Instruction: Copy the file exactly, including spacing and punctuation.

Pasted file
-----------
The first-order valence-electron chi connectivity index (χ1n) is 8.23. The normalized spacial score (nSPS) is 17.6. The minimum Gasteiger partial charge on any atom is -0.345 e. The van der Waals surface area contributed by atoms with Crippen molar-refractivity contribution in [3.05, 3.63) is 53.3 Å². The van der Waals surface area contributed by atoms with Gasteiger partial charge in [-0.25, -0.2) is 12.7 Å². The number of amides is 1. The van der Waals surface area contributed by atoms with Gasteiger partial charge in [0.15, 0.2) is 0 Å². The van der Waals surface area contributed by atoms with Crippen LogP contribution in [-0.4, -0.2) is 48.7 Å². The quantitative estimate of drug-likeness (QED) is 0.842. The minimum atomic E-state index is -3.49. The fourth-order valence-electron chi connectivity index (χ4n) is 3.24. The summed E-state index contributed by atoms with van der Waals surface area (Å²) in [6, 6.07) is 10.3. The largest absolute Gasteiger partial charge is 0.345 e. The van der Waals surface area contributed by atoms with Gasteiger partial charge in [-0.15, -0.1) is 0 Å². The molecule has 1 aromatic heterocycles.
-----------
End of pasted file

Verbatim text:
The first-order valence-electron chi connectivity index (χ1n) is 8.23. The normalized spacial score (nSPS) is 17.6. The minimum Gasteiger partial charge on any atom is -0.345 e. The van der Waals surface area contributed by atoms with Crippen molar-refractivity contribution in [3.05, 3.63) is 53.3 Å². The van der Waals surface area contributed by atoms with Gasteiger partial charge in [-0.25, -0.2) is 12.7 Å². The number of amides is 1. The van der Waals surface area contributed by atoms with Gasteiger partial charge in [0.15, 0.2) is 0 Å². The van der Waals surface area contributed by atoms with Crippen LogP contribution in [-0.4, -0.2) is 48.7 Å². The quantitative estimate of drug-likeness (QED) is 0.842. The minimum atomic E-state index is -3.49. The fourth-order valence-electron chi connectivity index (χ4n) is 3.24. The summed E-state index contributed by atoms with van der Waals surface area (Å²) in [6, 6.07) is 10.3. The largest absolute Gasteiger partial charge is 0.345 e. The van der Waals surface area contributed by atoms with Gasteiger partial charge in [-0.15, -0.1) is 0 Å². The molecule has 1 aromatic heterocycles.